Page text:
This is a very rough sketch based on a conversation with @Legoktm.
The goal is to allow caching proxies to canonicalize MediaWiki request URLs.
Query canonicalization means rewriting the query strings of incoming web requests such that bogus parameters are discarded and valid parameters appear in sorted order. Canonicalizing queries at the edge cache layer would improve cache efficiency by ensuring that semantically-equivalent requests map to the same cache entry. It would also protect the application servers from cache-busting attacks that use bogus query parameters to bypass the cache.
Consider three (otherwise identical) GET requests:
- https://en.wikipedia.org/w/index.php?oldid=1087938671&title=Pizza (parameter order reversed)
- https://en.wikipedia.org/w/index.php?title=Pizza&oldid=1087938671&xyzzy=123 (adding junk parameter)
With query canonicalization, these three requests would be rewritten into the same normal form, and could be served from a single entry in the cache.
To perform query canonicalization, the caching proxy needs to be confident that the changing the order of parameters does not alter the semantics of the request, and it needs to know which query parameters are meaningful to MediaWiki. (Currently, the only way to know that is to audit all the code manually. This is because any MediaWiki code can read and parse the query string.)
I propose we do this by moving from the current, ad-hoc handling of query parameters in PHP code to a model where all query parameters must be declared in advance (during initialization, prior to any request processing) prior to being accessed. This ensures that the full set of meaningful query parameters is collected by some registry object, and can be exported via a MediaWiki API endpoint for consumption by caching proxies.
The migration to declarative query processing can be done incrementally, without breaking backward compatibility.
- Provide a mechanism for PHP advance declaration of query parameters:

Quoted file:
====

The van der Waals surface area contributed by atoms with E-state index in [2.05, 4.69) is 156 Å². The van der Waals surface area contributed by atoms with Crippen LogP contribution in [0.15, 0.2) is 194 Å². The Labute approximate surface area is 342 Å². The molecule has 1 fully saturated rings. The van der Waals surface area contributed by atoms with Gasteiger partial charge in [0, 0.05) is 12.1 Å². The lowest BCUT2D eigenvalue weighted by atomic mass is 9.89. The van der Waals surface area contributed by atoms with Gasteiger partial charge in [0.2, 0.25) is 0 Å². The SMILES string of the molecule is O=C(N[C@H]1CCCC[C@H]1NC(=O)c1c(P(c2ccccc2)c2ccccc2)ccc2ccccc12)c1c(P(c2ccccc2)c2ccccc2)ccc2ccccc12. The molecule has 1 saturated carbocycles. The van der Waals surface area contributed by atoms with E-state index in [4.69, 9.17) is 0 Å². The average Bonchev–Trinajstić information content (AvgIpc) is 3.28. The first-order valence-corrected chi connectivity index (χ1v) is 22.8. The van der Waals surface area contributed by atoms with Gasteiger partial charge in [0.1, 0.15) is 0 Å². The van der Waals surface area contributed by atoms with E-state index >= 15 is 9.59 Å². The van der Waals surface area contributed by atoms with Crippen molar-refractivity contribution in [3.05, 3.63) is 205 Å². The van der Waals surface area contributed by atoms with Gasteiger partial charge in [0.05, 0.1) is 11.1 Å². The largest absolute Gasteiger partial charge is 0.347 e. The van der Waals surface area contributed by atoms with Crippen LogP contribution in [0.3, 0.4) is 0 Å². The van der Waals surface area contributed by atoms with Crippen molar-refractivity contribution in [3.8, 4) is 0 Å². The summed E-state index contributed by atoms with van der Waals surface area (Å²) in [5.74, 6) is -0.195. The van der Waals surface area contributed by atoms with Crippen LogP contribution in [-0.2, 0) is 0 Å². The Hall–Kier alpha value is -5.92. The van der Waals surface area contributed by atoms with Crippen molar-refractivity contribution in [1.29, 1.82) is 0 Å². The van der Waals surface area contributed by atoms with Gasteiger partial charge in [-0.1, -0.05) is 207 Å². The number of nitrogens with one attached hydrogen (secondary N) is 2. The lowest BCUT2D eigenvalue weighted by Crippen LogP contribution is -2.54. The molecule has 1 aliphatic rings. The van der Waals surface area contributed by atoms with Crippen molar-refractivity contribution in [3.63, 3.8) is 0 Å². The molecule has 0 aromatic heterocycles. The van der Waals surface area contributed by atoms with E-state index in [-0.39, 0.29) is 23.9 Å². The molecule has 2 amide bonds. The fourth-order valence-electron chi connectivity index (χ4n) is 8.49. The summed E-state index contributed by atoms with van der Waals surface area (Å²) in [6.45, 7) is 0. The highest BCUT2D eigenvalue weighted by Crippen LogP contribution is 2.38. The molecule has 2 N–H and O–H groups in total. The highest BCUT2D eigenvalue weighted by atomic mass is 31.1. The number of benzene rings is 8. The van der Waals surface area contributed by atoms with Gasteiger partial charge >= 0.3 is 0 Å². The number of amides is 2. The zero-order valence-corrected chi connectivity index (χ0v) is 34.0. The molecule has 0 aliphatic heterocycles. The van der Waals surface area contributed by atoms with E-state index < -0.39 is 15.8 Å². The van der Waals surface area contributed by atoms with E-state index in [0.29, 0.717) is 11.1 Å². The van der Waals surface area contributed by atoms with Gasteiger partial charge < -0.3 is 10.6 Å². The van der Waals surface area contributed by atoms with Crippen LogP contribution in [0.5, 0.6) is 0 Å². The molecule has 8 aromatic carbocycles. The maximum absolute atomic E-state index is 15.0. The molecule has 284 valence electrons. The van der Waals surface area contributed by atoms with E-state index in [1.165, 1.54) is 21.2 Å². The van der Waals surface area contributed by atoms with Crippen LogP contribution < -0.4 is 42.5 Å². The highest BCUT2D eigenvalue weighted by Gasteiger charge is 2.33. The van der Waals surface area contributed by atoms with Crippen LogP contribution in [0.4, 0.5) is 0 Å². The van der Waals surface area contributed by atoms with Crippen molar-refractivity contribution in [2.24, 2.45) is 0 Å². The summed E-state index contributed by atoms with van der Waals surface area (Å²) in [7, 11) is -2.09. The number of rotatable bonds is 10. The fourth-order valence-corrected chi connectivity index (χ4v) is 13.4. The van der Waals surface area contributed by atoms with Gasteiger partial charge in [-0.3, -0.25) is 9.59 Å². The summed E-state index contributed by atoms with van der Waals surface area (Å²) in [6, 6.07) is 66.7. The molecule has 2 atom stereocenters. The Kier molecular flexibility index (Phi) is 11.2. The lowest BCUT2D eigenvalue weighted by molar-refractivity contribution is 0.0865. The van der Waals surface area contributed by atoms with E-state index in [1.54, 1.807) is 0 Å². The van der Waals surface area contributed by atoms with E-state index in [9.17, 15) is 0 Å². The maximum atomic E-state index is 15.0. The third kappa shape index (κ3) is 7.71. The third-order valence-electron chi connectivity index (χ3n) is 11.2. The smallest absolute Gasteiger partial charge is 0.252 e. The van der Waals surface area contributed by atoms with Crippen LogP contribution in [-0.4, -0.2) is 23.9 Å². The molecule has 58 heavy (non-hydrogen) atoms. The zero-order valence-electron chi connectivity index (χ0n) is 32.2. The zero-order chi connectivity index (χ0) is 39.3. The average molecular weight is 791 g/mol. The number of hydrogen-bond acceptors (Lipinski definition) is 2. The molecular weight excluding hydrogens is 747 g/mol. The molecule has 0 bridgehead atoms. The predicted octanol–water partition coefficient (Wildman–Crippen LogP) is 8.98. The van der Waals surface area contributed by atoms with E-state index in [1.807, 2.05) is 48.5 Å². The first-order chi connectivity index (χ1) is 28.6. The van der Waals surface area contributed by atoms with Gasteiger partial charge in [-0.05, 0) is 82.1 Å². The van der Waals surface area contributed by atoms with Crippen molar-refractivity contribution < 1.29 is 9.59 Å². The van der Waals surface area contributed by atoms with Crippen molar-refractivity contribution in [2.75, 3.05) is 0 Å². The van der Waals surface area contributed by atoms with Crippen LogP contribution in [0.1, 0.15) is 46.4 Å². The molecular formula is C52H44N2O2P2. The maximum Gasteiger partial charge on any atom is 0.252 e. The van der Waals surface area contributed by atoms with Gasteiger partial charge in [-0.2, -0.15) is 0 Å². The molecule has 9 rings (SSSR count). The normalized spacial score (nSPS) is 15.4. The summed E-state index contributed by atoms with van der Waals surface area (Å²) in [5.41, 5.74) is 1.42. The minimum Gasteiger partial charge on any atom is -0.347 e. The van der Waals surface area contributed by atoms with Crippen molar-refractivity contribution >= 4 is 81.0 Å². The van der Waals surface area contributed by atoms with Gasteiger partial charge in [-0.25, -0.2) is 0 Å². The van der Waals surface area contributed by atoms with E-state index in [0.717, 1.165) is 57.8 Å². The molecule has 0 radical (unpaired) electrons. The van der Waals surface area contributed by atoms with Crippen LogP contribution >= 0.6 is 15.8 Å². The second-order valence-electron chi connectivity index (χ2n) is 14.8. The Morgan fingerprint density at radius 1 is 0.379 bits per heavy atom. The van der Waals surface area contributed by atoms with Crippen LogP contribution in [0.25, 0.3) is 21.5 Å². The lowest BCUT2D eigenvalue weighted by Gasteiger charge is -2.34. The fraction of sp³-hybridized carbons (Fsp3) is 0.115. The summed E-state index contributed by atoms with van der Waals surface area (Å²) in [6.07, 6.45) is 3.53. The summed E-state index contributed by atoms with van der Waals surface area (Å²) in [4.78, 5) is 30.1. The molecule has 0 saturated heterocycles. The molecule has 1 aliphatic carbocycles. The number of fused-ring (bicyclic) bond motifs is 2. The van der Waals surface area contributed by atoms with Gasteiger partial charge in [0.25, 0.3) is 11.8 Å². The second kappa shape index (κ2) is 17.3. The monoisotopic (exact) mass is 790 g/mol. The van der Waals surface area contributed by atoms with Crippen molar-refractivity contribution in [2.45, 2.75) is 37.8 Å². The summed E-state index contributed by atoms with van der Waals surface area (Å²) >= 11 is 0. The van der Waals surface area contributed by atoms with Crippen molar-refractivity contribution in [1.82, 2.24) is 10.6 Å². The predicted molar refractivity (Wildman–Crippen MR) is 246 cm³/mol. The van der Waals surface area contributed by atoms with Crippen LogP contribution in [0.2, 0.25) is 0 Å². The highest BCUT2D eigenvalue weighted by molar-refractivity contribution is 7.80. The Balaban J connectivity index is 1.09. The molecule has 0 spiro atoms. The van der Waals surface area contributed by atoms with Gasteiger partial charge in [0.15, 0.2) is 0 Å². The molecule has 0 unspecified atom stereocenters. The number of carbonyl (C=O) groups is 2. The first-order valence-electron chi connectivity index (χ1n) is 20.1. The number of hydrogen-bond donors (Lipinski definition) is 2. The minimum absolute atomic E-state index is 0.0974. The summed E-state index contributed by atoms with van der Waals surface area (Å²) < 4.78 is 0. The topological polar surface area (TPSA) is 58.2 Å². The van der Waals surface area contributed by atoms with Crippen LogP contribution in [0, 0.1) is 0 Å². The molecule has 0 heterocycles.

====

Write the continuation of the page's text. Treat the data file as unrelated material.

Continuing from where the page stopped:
- For code in core, there will be a static array.
- MediaWiki extensions will list query parameters in their manifest.
- Provide a new interface in MediaWiki for reading query parameters, which only exposes query parameters that have been pre-declared.
- Add a new configuration variable to core, $wgCanonicalizeQueries, with three possible states:
- off: Existing behavior (no query canonicalization).
- warn: Accessing undeclared query parameters (or the raw query string) causes a warning to be logged.
- Interfaces that return the raw query string (like WebRequest::getRawQueryString) return a canonicalized query string.
- Interfaces that return an array of parameters (like WebRequest::getQueryValues) return an array that contains only known parameters, in sorted order.
- If the PHP filter extension is present, MediaWiki will register a FILTER_CALLBACK that canonicalizes query data in $_GET, $_REQUEST and $_SERVER.
- Implement the API endpoint for exporting the set of meaningful query parameters for consumption by edge caches.
Questions / Concerns
- If the declaration of query parameters is separated from use (i.e., if they occur in different places in the code), how do we make sure the two are in sync? If I remove code that handles a particular query parameter, is there anything to remind me to remove the declaration? Can I even remove the declaration — i.e., can I be confident that no other code is using the query parameter?
- Query parameters are generally only meaningful for certain endpoints and in combination with certain other parameters. For example, the recursivesubmodules query parameter is only meaningful for requests to /w/api.php where action = help. The proposal above does not capture this sort of relationship between query parameters. Among other things, this means that it would still be possible to bypass caching using nonsensical combinations of query parameters (query parameters that are each individually meaningful somewhere, but not meaningful together).
A solution to some of these issues could be to find some way of tying query parameter declaration and usage together somehow, the way the MediaWiki action API does it. This is hard because MediaWiki is still partially reliant on file-based request routing. An architecture where all routes are declared to a central controller (e.g.) would make this easier. That is a much more ambitious undertaking, though. The proposal above might be a useful stepping-stone in that direction.
Related: T302459, T138093